Immigration

Morton Memos Prohibition

Voted "No" Pallone voted against House Amendment 136 - Prohibits the Enforcement of the Immigration Executive Order. The amendment was adopted by the House on June 6, 2013, with a vote of 224 - 201. The purpose of the amendment as stated on the official text is to "prohibit the use of funds to finalize, implement, administer, or enforce the Morton Memos." These memos would have granted administrative amnesty to certain illegal aliens residing in the United States.[20] The vote largely followed party lines.[21]

Healthcare

Repealing Obamacare

Voted "No" Pallone has voted against all attempts to repeal or delay the implementation of the Patient Protection and Affordable Care Act.[22]

Social issues

Abortion

Voted "No" Pallone voted against HR 1797 - Pain-Capable Unborn Child Protection Act. The resolution passed the House on June 18, 2013, with a vote of 228 - 196. The purpose of the bill is to ban abortions that would take place 20 or more weeks after fertilization.[23]

Previous congressional sessions

Fiscal Cliff

Voted "Yes" Pallone voted for the fiscal cliff compromise bill, which made permanent most of the Bush tax cuts originally passed in 2001 and 2003 while also raising tax rates on the highest income levels. He was 1 of 172 Democrats that voted in favor of the bill. The bill was passed in the House by a 257 - 167 vote on January 1, 2013.[24]

Political positions

Campaign themes

2012

On his site, Pallone listed his positions on 12 separate issues, but he has campaigned largely on environmental issues since his first congressional bid in 1988 in New Jersey's 3rd Congressional District.[25] In 2012, he also focused on the economy and job creation.[26]

  • Economy and jobs: "Congressman Pallone supports the Democrats' ‘Make it in America’ agenda, which does more to encourage businesses to make products in the U.S. and supports investments in important areas like education and clean energy innovation."[27]
  • Education: "Congressman Pallone believes local schools and teachers must be provided with adequate resources and compensation, and a strong emphasis must be placed on hiring and retaining highly trained and talented teaching professionals."[28]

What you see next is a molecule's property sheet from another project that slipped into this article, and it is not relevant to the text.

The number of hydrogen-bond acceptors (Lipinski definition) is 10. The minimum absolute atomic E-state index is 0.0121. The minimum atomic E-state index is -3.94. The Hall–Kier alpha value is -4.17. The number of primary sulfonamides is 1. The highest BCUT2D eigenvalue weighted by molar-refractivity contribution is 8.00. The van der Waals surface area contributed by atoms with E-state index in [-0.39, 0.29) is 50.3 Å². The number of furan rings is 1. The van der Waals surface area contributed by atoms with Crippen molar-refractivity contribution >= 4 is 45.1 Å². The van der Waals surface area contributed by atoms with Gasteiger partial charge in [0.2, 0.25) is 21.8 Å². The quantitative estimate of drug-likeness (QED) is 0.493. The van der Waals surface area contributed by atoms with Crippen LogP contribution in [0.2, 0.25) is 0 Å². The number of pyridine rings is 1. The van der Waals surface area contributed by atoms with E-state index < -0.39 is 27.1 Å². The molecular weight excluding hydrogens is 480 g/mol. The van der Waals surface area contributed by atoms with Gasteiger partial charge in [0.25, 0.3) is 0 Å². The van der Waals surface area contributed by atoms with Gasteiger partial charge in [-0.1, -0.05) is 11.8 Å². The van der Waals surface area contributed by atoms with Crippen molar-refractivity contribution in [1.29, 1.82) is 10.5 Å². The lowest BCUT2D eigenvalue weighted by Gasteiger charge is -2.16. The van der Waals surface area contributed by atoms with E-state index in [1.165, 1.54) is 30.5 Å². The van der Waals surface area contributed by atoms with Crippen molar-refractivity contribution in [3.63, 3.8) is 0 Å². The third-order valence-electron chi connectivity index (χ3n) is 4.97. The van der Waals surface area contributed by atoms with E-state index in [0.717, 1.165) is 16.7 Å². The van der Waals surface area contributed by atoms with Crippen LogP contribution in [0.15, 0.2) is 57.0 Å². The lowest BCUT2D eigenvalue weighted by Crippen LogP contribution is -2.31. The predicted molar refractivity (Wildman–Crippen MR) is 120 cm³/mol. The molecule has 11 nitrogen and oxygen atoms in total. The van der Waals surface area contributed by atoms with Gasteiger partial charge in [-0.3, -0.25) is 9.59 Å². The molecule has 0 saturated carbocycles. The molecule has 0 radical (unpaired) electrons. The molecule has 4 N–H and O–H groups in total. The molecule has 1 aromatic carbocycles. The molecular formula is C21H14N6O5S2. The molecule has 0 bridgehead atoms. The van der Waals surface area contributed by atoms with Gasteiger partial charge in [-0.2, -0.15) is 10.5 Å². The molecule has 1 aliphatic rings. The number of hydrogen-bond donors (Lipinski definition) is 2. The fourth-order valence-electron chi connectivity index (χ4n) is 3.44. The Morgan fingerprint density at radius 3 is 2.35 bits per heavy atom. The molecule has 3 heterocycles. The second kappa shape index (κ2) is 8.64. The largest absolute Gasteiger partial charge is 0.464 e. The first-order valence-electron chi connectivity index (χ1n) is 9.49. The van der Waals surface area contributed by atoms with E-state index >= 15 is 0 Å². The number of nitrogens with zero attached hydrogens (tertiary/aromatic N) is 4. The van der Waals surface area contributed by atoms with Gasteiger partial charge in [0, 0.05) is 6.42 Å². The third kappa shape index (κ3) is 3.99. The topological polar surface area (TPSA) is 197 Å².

• Energy and Gas Prices: "Middle class families are doing everything they can to cope with high gas and energy prices and tightening budgets, and that’s why Congressman Pallone advocates an all-of-the-above strategy that expands production of American energy resources. The most critical aspect of this agenda is to incentivize clean, renewable energy such as solar and wind that is manufactured here in America."[29]
  • Environment: "It has always been a top priority of Congressman Pallone’s to protect the water and air and clean up communities so New Jersey residents can lead healthy lives in the areas that they live and work."[30]
  • Equality: "Congressman Pallone continues to fight for policies that reflect our American ideals of equality, fairness and justice, and works to ensure all Americans, regardless of race, gender, religion, sexual orientation or gender identity, are entitled to the same protections under the law."[31]
  • Fisheries: "Congressman Pallone believes that a strong fishing industry is vital to achieving a strong economy in the Sixth District."[32]
  • Foreign Affairs and Defense: "Keeping the country safe is of the utmost importance to Congressman Pallone. He takes seriously his job to protect and defend our nation, and to ensure that our men and women in uniform have the resources and support they deserve."[33]
  • Healthcare: "As the Ranking Member of the Energy & Commerce Subcommittee on Health, Congressman Pallone believes that all Americans should have access to high-quality, affordable health care and fights for legislation that will help achieve these goals. The Affordable Care Act, or the health care reform law, is a major step towards expanding coverage, lowering health care costs and protecting patients from insurance company abuses. In addition, Congressman Pallone uses his leadership role on the Health Subcommittee to bring drugs to market faster, make our food system safer, and support work that will advance public health. He is particularly passionate about efforts to improve health outcomes for children."[34]
  • Housing: "Congressman Pallone supports the federal government taking necessary steps to give homeowners the tools they need to get back on their feet and modify home loans to avoid foreclosure."[35]
  • Labor: "Congressman Pallone stands with Middle Class families in New Jersey that are working to fight for better wages, benefits and conditions at their places of employment. His highest priority is to create jobs while advancing a ‘Make It In America’ agenda to stop the flow of jobs overseas."[36]
  • New Jersey Specific Issues: "Congressman Pallone’s most important job is to serve the people of the Sixth Congressional District and stand up for the issues that New Jersey residents care about. He regularly submits requests for federal funding for projects in the district, as well as fights for issues and legislation that will benefit the district."[37]
  • Seniors: "The economic struggles of the past few years have been particularly hard on seniors, many of whom live on fixed incomes. Congressman Pallone is committed to protecting the programs that seniors rely on, like Medicare and Social Security, while also making them stronger and more secure."[38]